10 mile swim

It isn't far to swim when you have friends waiting at the end.

The 40 (or so) Mile Swim: Training for SCAR Swim 2018

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I am officially in training for SCAR Swim 2018. I have been thinking about swimming SCAR since I found myself next to the organizer right before Swim the Suck 2015. We were in line, standing in the parking lot in our bare feet and our swimsuits, and he was explaining to me about how to train for cold water when you live in a warm climate. He told me to get a horse trough, fill it with water and ice, and sit in it. And I thought, “This is my kind of crazy person.”

The acronym SCAR stands for Saguaro, Canyon, Apache, and Roosevelt, four lakes on the Salt River in Arizona. The challenge is four days, four lakes, 40 (or so) miles. There are two important things embedded in that last sentence. First, it’s a challenge, not a race: no one wins anything but the joy of swimming. Second, it’s 40 miles, give or take. As the FAQ says, “There is nothing ‘official’ about the swim distances of these lakes other than it’s from buoy to buoy . . . If you are overly concerned about the distance you are missing the point of the swims.”

These really are my kind of crazy people.

Here’s the plan for getting ready for SCAR:

1) Increasing my distance. I continue to swim five days a week, most weeks, but one of those days is now a long swim, and I’m steadily lengthening that long swim by 1000 yards a week. Right now, I’m up to 12,000 yards.

I’ve bought myself a 10-swim pass so that I can swim the long swim at the pool that used to be Westside but is now Greenville County Aquatic Complex. The sessions at my home pool are not long enough for me to get in that kind of distance.

2) Yoga. I feel I need more strength and more flexibility, and that means I need yoga. I’ve been going to a studio in town that allows you to pay by the class, and I get myself to two classes a week. Once my university starts back up for the spring semester, I can take yoga there too.

It’s fascinating how the yoga poses I couldn’t do when I was in college are the same yoga poses I can’t do now. It takes a person back.

3) Getting used to cold water. This is the most difficult thing for me to do. I’m expecting water in the low 60s to low 70s F (16 to 22 C), and my pools are too warm while my lakes are too cold.

I have been taking cold baths twice weekly; they are not a lot of fun, but they aren’t unbearable. I take the temperature of the bath water, set a timer, and get in, muttering, “The journey of a thousand miles begins with a single step,” over and over as I settle down into the water.

It is much more fun to go swim in a lake. Thanks to my husband, who agreed to be my driver and lifeguard, I went out yesterday. I had been watching the forecast and the water temperature in Lake Hartwell and decided that yesterday was going to be one of the warmest days we’d have for a while. So we drove out there and took the temperature with my nifty new infrared thermometer: 56.2 F.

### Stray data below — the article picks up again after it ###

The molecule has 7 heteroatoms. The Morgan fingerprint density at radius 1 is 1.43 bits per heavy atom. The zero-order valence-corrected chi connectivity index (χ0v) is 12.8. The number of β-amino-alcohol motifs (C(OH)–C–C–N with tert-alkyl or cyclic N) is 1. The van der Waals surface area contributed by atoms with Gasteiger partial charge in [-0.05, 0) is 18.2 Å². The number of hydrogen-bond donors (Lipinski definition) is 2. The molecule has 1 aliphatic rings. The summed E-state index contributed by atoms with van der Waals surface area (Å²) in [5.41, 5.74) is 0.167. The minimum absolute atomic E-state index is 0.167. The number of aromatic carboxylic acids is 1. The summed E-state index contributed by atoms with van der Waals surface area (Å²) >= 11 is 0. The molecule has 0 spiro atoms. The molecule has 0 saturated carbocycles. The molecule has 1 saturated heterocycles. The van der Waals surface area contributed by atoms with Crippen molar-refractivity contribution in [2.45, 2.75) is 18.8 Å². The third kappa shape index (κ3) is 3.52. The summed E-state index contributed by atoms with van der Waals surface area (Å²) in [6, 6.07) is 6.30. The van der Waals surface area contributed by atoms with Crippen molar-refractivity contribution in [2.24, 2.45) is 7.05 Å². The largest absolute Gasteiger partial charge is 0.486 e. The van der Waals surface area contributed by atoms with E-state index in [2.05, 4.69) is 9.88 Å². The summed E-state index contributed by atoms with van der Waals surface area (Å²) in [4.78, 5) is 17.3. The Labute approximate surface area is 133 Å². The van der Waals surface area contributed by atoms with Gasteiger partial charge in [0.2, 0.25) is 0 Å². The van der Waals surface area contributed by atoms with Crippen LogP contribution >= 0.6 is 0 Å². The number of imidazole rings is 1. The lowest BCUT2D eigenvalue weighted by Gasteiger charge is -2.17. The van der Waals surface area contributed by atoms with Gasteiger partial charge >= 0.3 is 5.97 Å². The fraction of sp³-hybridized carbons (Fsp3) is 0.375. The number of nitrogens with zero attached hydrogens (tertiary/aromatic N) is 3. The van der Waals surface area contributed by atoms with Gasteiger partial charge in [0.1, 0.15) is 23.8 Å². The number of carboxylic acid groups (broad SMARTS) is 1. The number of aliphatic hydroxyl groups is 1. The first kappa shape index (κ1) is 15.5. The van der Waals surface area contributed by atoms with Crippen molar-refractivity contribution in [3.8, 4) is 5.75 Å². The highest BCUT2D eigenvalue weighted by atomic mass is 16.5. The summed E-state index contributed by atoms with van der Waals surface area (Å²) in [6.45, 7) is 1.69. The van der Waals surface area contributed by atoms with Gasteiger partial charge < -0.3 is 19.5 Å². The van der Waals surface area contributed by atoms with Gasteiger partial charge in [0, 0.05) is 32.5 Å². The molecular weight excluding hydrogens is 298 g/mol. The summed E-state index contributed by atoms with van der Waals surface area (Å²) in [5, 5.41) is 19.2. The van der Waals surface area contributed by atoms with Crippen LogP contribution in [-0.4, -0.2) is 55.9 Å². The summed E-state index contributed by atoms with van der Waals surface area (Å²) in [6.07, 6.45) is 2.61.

I am not a natural at this. It was very cold getting in. But as I swam all the joy of open water swimming flooded back. It was a relief. It’s so much better than sitting in a cold bathtub. All told, I was in the water about 25 minutes and swam three-quarters of a mile. Then I got out, wrapped up with a warm drink, and shivered most of the way home.

I’ve just got to find a way to make this happen regularly.

23Dec2017

That’s me: pink cap with my swim float trailing behind. 56° F water. Lake Hartwell. Dec 2017. Photo by T the husband.

4) Eating well. I have always been of the mind that I swim a lot so that I can eat what I want. I eat reasonably healthy food, but I don’t begrudge myself some junk food.

However, we’re talking now about preparing for a four day swimming challenge. I have to be able to get up and swim the second day, and the third day, and the fourth day. Usually the day after I swim a long distance is a day I do a lot of eating: in this challenge, I’ll have to stay fueled for four days.

For now, I’m making sure I am getting more protein and fewer added sugars. I’m making tofu milkshakes and eating more nuts and nut butters. I’m eating a lot of broccoli and hummus. I like broccoli and hummus. It’s not a sacrifice.

For later, I’m trying out different kinds of sports nutrition products designed for consumption during an event. I ordered a variety, and I’m waiting for them to come in the mail. I can try them during my one long swim a week.

And one more thing —

5) More butterfly. I’d slacked off swimming butterfly for a while. In fact, I stopped completely; I was in London for a month, and I was swimming in crowded pools that were not good places for butterfly: too easy to hit someone (see How to Share a Lane).

But butterfly does two things: it protects your shoulders, and it builds your character. And I’m going to need strong shoulders and strong character for this swim, even if I don’t do a stroke of butterfly in it. So I’m back to butterfly — in every workout from here on out.

These are my plans for SCAR Swim, April 25-28, 2017: increased distance, lots of yoga, cold water acclimation, better food, and more butterfly. I’m open to suggestions. Please leave your advice in the comments.

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2 thoughts on “The 40 (or so) Mile Swim: Training for SCAR Swim 2018

  1. Interesting you find that butterfly protects your shoulders. I had to give it up because it was wrecking mine. I suspect it has more to do with my technique than anything else. Still, it was not a difficult sacrifice. Best of luck with SCAR.

    • In theory, it’s supposed to strengthen other shoulder muscles to balance out the ones you’re using for free. I don’t know, but it seems to be working so far.

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